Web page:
Towards a Total Rewards Management System
Designing and Building a Total Rewards Management System
The previous articles in this module discussed how rewards systems are developed in organizations and the various aspects that go into making the rewards system viable. The discussion so far was on the components and factors affecting the rewards system. It is now the turn to discuss designing a comprehensive and total rewards system that takes into account both monetary and non-monetary rewards as well as building a holistic rewards system that factors in performance from all perspectives.
In other words, a total rewards management system takes a holistic look at performance from all angles and not only linear or quantitative measures alone. This means that employees are rewarded according to their performance that is apprised from all perspectives including their on the job performance, soft skills, contribution to the company, and teamwork and team building efforts.
Further, a total rewards management system does not provide monetary incentives alone but instead, includes non-monetary incentives like perks, motivational incentives like recognition, and self-actualization incentives like job satisfaction and quality of work.
Total Rewards Management Systems in Practice
The total rewards management system has to be designed after taking feedback from the employees as to whether they are satisfied with the current rewards structure and after consulting with market research firms about rewards systems in place in other companies in the same vertical.
Moreover, the total rewards management system has to incorporate the vision and mission of the organization and hence must be consistent with the specific attributes that are inherent to the organization and at the same time must be competitive in relation to the rewards systems of other organizations.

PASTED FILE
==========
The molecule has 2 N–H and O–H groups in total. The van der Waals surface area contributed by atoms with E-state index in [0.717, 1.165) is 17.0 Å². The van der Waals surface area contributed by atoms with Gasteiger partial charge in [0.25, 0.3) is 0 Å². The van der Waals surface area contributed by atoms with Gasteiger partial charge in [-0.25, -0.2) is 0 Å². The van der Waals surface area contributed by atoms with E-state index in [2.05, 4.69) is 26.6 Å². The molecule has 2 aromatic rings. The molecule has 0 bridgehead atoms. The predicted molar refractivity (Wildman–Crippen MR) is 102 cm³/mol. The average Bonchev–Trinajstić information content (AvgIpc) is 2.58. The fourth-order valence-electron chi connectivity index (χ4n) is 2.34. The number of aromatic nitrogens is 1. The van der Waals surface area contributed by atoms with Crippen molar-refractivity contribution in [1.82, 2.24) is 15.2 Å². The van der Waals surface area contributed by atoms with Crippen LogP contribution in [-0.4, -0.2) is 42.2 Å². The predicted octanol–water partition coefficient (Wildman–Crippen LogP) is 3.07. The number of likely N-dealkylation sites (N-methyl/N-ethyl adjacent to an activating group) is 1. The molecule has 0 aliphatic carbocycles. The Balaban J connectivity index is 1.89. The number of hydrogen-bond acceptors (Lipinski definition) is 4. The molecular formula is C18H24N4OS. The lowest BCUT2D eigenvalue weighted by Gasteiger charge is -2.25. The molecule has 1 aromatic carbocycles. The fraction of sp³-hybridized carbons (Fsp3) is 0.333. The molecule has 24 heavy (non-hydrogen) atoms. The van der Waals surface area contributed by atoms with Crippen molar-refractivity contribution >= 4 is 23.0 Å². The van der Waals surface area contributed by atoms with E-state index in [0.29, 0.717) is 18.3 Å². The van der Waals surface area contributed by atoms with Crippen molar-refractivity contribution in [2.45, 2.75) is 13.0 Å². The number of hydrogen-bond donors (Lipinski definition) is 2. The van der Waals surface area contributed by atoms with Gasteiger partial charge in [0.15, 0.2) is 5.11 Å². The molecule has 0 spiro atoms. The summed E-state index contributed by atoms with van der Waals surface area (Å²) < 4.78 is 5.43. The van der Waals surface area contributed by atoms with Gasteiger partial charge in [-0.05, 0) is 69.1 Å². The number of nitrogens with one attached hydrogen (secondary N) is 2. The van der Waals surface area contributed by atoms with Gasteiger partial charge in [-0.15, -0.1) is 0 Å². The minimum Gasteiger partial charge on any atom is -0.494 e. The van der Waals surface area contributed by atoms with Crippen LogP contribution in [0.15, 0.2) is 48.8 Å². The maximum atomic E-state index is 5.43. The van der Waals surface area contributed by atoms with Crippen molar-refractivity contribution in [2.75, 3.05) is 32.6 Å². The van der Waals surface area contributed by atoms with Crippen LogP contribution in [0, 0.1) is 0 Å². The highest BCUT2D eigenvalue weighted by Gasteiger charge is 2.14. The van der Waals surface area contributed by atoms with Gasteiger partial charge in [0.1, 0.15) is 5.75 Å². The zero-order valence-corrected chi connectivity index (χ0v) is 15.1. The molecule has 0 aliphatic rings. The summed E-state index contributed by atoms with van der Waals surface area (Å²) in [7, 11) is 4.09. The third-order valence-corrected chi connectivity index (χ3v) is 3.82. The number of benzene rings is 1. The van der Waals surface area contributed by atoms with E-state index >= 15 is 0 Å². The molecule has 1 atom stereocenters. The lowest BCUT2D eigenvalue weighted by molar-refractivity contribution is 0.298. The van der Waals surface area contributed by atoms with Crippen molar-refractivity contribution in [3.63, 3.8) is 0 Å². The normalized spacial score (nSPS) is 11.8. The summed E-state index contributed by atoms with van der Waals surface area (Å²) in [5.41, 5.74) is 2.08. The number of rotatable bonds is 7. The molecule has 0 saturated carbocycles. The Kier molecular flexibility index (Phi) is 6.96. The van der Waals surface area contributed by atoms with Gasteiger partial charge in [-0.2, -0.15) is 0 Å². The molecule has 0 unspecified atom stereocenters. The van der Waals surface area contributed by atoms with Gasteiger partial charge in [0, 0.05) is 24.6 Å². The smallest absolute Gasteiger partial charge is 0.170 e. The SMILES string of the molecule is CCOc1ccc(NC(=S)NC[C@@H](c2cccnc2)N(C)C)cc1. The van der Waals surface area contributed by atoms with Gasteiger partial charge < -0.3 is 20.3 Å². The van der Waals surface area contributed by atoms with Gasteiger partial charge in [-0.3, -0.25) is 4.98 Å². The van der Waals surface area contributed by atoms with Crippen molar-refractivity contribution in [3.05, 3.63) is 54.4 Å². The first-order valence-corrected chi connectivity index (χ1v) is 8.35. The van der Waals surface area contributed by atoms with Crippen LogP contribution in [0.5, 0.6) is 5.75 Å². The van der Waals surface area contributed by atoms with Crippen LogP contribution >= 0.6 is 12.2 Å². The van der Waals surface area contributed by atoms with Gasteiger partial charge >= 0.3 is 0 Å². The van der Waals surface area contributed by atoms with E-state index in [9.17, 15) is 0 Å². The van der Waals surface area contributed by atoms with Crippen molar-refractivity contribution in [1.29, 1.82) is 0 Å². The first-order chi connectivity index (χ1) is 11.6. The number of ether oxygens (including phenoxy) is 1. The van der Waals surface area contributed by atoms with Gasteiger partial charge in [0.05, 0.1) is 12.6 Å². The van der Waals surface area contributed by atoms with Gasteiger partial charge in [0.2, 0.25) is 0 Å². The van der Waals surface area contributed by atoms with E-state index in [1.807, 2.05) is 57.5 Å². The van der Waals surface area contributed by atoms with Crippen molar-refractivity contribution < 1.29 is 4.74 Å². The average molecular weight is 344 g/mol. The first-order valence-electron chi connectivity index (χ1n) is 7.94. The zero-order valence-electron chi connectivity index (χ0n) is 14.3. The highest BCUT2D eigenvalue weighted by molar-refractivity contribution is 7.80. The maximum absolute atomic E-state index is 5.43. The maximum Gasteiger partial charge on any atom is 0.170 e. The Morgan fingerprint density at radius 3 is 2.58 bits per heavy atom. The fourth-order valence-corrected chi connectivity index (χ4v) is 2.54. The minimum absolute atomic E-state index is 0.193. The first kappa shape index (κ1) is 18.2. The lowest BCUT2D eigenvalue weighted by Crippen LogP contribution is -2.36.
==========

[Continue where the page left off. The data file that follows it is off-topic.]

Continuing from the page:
A total rewards management system must have the buy-in from all stakeholders in the organization. If all these requirements sound idealistic and not actionable in practice, it is important to remember that many world-class organizations like Apple, Microsoft, P&G, and Unilever have successfully designed total rewards management systems like the ones described here. Moreover, many multinationals like Fidelity have their own versions of a total rewards management system that caters to the need for financial incentives and emotional incentives as well as job satisfaction and self-actualization of the employees.
Motivation to get out of bed each morning and get to work
The key implications of such systems are that they provide the employees a reason to get out of bed each morning and go to work with a spring in their step.
In other words, employees are encouraged to be at their best because of these rewards systems. This is certainly not lost on the stakeholders who then perpetuate the system by tweaking it and ensuring that the total rewards management systems are constantly updated with new feedback.
Finally, no employee exists in a vacuum and hence, comparisons with peers are inevitable. Hence, any holistic rewards management system would take into account the need of the employees for peer approval and reduction of peer pressure. This is the key aspect that is often overlooked when designing rewards management systems.
- Evaluation of Reward Processes
- Bonuses and Rewards Management
- Rewarding the Givers Instead of Takers
- Effect of Recession on Rewards Management
- Market Surveys & Reward Research
Authorship/Referencing - About the Author(s)
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